Wall Street renewed its ascent to record highs while oil touched the highest price in three years amid optimism about the global economic outlook.
Oil rose above US$70 a barrel in London for the first time in three years.
"Pretty much all of the fundamental boxes are supportive of the current rally and a bit more," Paul Horsnell, head of commodities research at Standard Chartered in London, told Bloomberg.
Wall Street also climbed. In 1.17pm trading in New York, the Dow Jones Industrial Average gained 0.6 percent, while the Nasdaq Composite Index climbed 0.7 percent. In 1.03pm trading, the Standard & Poor's 500 Index added 0.6 percent.
The three benchmark indexes all touched record highs.
"Most of the dynamics that were in place late last year remain in place," Burns McKinney, chief investment officer for Allianz Global Investors based in Dallas, told Bloomberg. "What's been driving the markets is that equities and investors have continued to price in the potential gains from tax reform... There's still room for earnings forecasts to move upward."
In the latest US inflation data, a Labour Department showed its producer price index for final demand fell 0.1 percent in December, the first decline since August 2016.
"Factories aren't producing as much inflation, which is sure to bedevil the doves at the Fed[eral Reserve] who are worried about too low inflation," Chris Rupkey, chief economist at MUFG in New York, told Reuters. "Today's data strike at the heart of the argument over whether Fed officials should let the economy run hot for a while longer with a shallower path of rate hikes."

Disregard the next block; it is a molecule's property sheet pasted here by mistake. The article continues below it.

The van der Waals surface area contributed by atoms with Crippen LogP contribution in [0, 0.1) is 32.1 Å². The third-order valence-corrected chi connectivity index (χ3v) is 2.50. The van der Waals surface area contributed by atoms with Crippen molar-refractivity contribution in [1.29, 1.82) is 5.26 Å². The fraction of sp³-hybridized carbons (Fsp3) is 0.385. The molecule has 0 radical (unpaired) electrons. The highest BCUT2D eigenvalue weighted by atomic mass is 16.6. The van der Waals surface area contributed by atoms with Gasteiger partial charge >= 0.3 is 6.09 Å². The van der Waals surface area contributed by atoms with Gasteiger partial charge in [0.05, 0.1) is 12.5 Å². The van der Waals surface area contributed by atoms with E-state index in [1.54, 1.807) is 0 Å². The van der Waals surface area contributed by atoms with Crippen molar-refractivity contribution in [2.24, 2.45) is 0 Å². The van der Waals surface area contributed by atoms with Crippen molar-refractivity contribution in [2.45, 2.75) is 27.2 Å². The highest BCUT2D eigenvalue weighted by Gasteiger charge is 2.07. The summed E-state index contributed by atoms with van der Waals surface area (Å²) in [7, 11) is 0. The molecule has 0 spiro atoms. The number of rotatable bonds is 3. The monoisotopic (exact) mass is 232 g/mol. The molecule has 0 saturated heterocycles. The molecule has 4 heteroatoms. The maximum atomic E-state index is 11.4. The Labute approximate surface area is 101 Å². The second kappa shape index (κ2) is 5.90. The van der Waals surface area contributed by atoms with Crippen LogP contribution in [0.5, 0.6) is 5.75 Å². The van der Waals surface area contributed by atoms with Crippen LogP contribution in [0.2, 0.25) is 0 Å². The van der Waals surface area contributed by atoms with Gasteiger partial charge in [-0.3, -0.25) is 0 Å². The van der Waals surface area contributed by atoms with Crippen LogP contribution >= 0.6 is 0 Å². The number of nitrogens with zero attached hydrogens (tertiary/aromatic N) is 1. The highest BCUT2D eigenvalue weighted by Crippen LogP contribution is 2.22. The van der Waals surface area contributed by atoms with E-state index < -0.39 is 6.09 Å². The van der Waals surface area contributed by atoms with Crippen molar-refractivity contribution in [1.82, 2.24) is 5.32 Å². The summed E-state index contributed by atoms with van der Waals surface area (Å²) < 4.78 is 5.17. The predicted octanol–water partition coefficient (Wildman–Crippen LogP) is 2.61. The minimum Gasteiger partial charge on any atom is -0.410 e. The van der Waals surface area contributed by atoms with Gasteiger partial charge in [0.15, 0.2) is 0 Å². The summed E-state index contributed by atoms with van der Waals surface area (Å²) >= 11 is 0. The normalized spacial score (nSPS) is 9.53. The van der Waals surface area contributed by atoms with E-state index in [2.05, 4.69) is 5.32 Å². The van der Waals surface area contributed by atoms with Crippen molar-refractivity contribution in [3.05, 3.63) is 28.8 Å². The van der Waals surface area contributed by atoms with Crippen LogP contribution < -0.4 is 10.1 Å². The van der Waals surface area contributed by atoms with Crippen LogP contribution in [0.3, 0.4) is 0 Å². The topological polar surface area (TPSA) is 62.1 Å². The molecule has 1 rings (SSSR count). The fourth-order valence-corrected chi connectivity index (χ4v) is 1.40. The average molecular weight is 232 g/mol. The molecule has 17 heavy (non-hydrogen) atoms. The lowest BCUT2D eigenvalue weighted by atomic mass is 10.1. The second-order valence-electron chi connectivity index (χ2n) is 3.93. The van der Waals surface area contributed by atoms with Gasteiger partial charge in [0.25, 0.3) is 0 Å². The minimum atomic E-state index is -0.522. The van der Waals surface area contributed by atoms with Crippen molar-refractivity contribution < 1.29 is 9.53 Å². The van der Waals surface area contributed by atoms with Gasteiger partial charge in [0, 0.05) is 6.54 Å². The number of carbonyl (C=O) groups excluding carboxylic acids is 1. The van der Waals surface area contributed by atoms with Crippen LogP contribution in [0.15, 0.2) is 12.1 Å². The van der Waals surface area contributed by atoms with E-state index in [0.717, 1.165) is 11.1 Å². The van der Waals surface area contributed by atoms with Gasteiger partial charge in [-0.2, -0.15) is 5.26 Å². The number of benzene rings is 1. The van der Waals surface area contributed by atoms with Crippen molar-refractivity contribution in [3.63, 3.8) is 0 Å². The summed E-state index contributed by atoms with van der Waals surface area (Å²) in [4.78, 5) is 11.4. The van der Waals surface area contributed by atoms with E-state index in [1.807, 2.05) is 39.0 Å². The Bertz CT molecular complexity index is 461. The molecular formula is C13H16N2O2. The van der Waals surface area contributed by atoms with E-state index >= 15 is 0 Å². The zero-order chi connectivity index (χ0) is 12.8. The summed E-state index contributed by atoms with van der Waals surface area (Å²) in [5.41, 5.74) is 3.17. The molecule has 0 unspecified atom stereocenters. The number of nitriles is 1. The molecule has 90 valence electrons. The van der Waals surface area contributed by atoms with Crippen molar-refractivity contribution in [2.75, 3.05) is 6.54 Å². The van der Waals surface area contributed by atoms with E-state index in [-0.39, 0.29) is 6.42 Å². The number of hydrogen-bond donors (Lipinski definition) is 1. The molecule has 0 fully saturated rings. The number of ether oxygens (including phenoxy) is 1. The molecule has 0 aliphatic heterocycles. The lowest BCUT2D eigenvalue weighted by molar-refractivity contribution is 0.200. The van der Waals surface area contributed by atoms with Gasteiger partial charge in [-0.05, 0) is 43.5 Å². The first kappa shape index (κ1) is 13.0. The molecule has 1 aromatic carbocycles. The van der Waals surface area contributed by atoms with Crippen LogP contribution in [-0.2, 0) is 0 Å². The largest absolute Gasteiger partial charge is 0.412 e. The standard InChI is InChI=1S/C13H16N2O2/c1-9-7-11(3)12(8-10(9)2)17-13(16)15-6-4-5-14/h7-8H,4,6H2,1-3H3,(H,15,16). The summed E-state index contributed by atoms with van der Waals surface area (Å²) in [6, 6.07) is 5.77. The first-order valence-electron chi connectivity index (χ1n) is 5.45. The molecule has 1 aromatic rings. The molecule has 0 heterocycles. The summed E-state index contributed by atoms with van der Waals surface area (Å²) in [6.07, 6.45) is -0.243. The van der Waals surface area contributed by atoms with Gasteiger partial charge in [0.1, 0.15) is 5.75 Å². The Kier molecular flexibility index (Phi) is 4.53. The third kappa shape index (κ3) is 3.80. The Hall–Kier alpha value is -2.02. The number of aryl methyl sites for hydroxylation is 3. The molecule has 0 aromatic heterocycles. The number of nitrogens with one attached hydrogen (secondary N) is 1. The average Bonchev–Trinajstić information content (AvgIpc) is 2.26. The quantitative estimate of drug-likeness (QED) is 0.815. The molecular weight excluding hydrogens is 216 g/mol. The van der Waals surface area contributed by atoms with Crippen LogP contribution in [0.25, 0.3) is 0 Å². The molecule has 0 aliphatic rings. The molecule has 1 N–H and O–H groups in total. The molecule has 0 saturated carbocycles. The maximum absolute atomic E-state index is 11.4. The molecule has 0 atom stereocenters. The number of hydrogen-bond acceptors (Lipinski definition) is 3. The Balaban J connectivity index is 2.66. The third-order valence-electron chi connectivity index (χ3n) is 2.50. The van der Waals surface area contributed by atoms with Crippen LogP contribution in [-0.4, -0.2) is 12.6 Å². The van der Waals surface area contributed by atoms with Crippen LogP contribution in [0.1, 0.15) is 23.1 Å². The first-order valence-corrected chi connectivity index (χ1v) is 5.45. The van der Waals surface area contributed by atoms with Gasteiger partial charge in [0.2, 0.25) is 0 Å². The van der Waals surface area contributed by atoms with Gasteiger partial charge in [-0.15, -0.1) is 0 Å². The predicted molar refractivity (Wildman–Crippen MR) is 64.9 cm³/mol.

The Dow rose as gains in shares of Chevron and those of Intel, recently up 3.2 percent and 2.2 percent respectively, outweighed declines in shares of American Express and those of Procter & Gamble, down 0.9 percent and 0.4 percent recently respectively.
In Europe, the Stoxx 600 Index ended the day with a 0.3 percent decline from the previous close. Germany's DAX Index retreated 0.6 percent, while France's CAC40 Index fell 0.3 percent.
However, the UK's FTSE 100 index rose 0.2 percent, led by gains in shares of Just Eat and EasyJet.
Meanwhile, shares of Marks & Spencer and Tesco posted the largest slide in the FTSE 100 index.
Shares of Tesco closed 4.5 percent weaker after Britain's largest supermarket chain reported disappointing sales for the holiday season.
The "ongoing drag from general merchandise and lost tobacco sales due to Palmer & Harvey integration" weighed on sales growth, Tesco said in a statement.
Same-store sales in the 19 weeks ended January fell short of analysts' expectations, as did like-for-like revenue over the six weeks ended January 6.
"We have continued to outperform the market throughout this period, particularly in fresh food, thanks to our most competitive offer for many years," Dave Lewis, Chief Executive, said in the statement. "Our trading momentum accelerated across the third quarter and into December, with the four weeks leading up to Christmas Day delivering record sales and volumes in the UK.
"Incorporating Palmer & Harvey volumes and complexity during this peak period was challenging, resulting in lost tobacco sales across December and putting further strain into our distribution network, particularly post-Christmas," Lewis noted. "Whilst I am pleased to say these challenges have now been resolved, they took the shine off an otherwise outstanding performance for the period as a whole."
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